The last of our troops left Iraq this week. The war that started with “shock and awe” is ending with little fanfare or celebration. After nine years and $1 trillion spent, America leaves older but little wiser.
I was in Iraq in 2007-2008, and Afghanistan in 2009, and saw many successes but far more shortcomings of American policy there.
Two million American men and women have seen deployment to the troubled cradle of civilization. Over 6,000 heroes have made the ultimate sacrifice.
This holiday season we should honor their memory and celebrate our accomplishments in Iraq with a special New Year’s resolution: to adopt a smarter foreign policy and to speedily bring our troops home from Afghanistan.
I served 13 months as a civilian economics officer at the U.S. Embassy in Baghdad in 2007-2008, during the “surge” of American troops.
The counterinsurgency of the Iraq surge worked, but it was made necessary by an ill-conceived strategy to invade the country, and by an occupation so haphazardly planned that to this day no one is quite sure who was responsible for the catastrophic decisions to disband the Iraqi army and “de-Baathify” the country. The surge was America at its best, rectifying America at its most foolish.
Back then, I was sure America would learn from its mistakes in Iraq. U.S. leaders would reward our troops’ bravery with common sense and reject the notion that nation-building is key to protecting us against terrorists.
I thought we would reduce reliance on private contractors and start thinking harder about why moderate Muslims in places like Dubai were enjoying the good life in nightclubs and shopping malls while U.S. forces fought in freezing mountains and scorching deserts.
Yet those hard-won lessons have not been learned.
This was made clear to me during the seven months I spent as a civilian contractor in Afghanistan. Embedded with an Afghan counternarcotics team in Helmand, it was more than obvious that the country is too poor, too remote, too uneducated and too close to Pakistan’s ungoverned tribal areas for our massive war effort to succeed.
Yet, since 2008, the number of U.S. troops in Afghanistan has more than tripled, to 100,000. There is little evidence this is protecting us from al-Qaida.
Meanwhile, many politicians from both parties refuse to speak truthfully about the wars, due either to embarrassment over votes and campaign promises or fear of criticizing their own leadership.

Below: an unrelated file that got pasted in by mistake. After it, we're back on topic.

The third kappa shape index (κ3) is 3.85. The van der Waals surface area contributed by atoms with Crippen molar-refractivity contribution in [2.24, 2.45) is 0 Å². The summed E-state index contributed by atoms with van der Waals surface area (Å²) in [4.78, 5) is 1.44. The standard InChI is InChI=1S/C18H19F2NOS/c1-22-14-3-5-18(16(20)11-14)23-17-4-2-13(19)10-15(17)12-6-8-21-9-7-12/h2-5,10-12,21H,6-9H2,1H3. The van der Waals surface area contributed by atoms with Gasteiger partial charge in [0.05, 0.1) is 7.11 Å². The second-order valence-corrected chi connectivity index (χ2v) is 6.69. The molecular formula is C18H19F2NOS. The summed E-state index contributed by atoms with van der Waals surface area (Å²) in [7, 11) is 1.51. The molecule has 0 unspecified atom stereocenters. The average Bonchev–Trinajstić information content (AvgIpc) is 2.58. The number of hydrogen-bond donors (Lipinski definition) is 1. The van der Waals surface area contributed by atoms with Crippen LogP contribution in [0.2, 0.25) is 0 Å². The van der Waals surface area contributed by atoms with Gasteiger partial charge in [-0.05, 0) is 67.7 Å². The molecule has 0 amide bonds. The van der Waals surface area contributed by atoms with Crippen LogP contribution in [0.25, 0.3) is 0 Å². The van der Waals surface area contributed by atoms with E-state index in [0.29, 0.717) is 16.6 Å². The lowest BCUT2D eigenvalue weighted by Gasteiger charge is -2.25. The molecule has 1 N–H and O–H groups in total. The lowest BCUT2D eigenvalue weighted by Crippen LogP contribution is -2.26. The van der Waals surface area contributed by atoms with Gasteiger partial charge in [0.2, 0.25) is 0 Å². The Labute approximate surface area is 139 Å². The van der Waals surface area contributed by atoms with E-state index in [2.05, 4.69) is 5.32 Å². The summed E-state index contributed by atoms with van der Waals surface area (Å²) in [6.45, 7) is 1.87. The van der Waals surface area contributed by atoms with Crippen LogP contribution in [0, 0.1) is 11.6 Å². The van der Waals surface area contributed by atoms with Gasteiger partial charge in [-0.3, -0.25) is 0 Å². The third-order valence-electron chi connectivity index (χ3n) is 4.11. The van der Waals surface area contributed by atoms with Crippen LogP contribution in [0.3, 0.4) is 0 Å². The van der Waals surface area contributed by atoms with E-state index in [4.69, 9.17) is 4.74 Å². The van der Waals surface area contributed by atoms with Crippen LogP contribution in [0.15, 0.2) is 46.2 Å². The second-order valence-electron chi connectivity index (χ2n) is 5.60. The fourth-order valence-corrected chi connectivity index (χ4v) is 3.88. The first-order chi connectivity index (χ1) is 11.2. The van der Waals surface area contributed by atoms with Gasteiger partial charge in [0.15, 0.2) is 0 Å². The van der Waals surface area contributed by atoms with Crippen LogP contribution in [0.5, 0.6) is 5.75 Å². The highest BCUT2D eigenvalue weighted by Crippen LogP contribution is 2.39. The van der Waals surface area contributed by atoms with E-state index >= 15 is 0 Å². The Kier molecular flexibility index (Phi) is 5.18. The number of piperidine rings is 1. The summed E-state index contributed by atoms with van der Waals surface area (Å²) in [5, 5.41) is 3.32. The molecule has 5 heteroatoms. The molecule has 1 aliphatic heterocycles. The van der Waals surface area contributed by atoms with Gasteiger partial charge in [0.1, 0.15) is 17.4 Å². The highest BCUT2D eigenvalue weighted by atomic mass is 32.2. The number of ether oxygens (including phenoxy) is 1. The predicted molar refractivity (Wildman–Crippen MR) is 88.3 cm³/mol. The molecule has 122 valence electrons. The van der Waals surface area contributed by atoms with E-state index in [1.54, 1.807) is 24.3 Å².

This bipartisan embarrassment is costing lives and contributing to the economic troubles of both countries. America, itself $15 trillion in debt, will spend more than $120 billion this year fighting a war in a country with an economy less than one-sixth that size, directly fueling the massive corruption that plagues Afghanistan.
Most ominously, these wars have not made us safer against the two most dangerous challenges in the Middle East; a belligerent Iran and a disintegrating Pakistan.
The weakness is not in our troops. They continue to step forward bravely every time the nation calls. Over the past two years, I’ve regularly advised deploying U.S. military members on the economics of counterinsurgency. Many of these troops are embarking on their third or fourth yearlong deployments away from family and have spent more time in war zones than the heroes of World War II.
America needs to be smarter. Radical Islamic terrorists are a determined enemy we will face for a long time. We must confront them with a sustainable strategy that doesn’t bankrupt America, doesn’t put all of the burden on the 0.5 percent of the population serving in uniform, and that limits the risk of profit motivation from ever-expanding war contracting. This requires a new approach.
Back when I served in Baghdad, the U.S. ambassador asked me to help analyze the impacts of a U.S. exit from Iraq, and later he presented the findings to many in Congress, including the then junior senators from Illinois and New York.
If I were in front of the president and the secretary of state today, I’d tell them to look closer at the lessons of Iraq and realize it’s time to end the Afghan war, too.